Salvation Army meeting needs of hundreds of families again
Shantie Moore said she considers Christmas time to be pretty fair at her house, but for the past three years, she said Christmas has been more blessed by the Salvation Army.
"I do really appreciate it, from the bottom of my heart,” said Moore, an Alexandria resident who picked up several donations for her and her family.
"Today, we're giving these bags to the mothers," said Leann Nelson, a major with the Salvation Army. "They have one day to put their Christmas together. We asked them to keep it a surprise,”
The Salvation Army places what they call "angel tags" on Christmas trees throughout the city, which represent each child. The tags have the names of the children, their wishes, and their clothing sizes. That gives an opportunity for people in the community to adopt the children on the tags they choose in order to help provide things for their Christmas.
The donations included food, toys, clothes, and a Christmas they won't forget.
Not all of the tags are adopted by people in the community. The Salvation Army uses the money from the kettles people in the community drop money into around Christmas time to sponsor the children who don’t get their names chosen by people in the community.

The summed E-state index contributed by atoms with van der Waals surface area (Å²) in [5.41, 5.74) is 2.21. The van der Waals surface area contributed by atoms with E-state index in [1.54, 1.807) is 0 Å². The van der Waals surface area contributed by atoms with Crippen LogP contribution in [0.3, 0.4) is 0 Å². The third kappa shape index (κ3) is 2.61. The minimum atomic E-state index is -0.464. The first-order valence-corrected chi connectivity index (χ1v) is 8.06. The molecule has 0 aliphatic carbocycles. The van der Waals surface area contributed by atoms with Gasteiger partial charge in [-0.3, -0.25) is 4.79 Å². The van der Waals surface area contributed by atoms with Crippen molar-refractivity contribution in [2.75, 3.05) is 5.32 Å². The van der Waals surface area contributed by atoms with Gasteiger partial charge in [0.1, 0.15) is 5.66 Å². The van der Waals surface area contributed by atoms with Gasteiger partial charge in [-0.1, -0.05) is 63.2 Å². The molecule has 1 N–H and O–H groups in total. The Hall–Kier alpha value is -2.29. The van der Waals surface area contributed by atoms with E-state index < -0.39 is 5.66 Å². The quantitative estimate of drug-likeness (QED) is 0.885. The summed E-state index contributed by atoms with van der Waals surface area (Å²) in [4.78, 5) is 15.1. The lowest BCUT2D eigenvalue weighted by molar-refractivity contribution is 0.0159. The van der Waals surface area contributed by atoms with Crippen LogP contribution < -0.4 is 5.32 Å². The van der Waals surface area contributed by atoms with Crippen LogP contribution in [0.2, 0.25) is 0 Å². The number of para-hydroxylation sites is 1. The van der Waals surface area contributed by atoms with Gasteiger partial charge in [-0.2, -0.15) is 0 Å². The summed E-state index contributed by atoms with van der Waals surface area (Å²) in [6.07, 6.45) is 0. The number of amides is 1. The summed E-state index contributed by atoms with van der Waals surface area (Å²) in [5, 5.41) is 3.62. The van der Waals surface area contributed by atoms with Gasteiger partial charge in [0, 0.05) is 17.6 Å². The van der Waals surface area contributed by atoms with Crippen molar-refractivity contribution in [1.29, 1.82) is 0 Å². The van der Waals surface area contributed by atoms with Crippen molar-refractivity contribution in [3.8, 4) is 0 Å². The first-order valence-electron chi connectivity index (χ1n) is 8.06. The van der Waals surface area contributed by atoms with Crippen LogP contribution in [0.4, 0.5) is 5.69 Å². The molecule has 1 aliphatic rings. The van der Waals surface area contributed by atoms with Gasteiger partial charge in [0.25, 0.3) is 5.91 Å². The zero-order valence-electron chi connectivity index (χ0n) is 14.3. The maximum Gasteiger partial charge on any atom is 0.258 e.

The Salvation Army picks up the rest of what’s left, because each of those names on the angel tags are special.
"It's a win-win situation. Every child is taken care of. Santa Claus came for everybody,” said Nelson.
When the people who were adopted showed up to get the items donated to them, the volunteers where overwhelmed with how grateful everyone was.
Mary Batiste, an Alexandria resident said, "It's heartwarming to us, we're just happy to have someone that cares about the community.”
"They're happy to get it. They're out there smiling and here early and in good spirits. Everybody seems to be in a good mood," said Nelson
After all, bringing joy and smiles to homes (especially to the ones who may not always have that) is what Christmas is all about.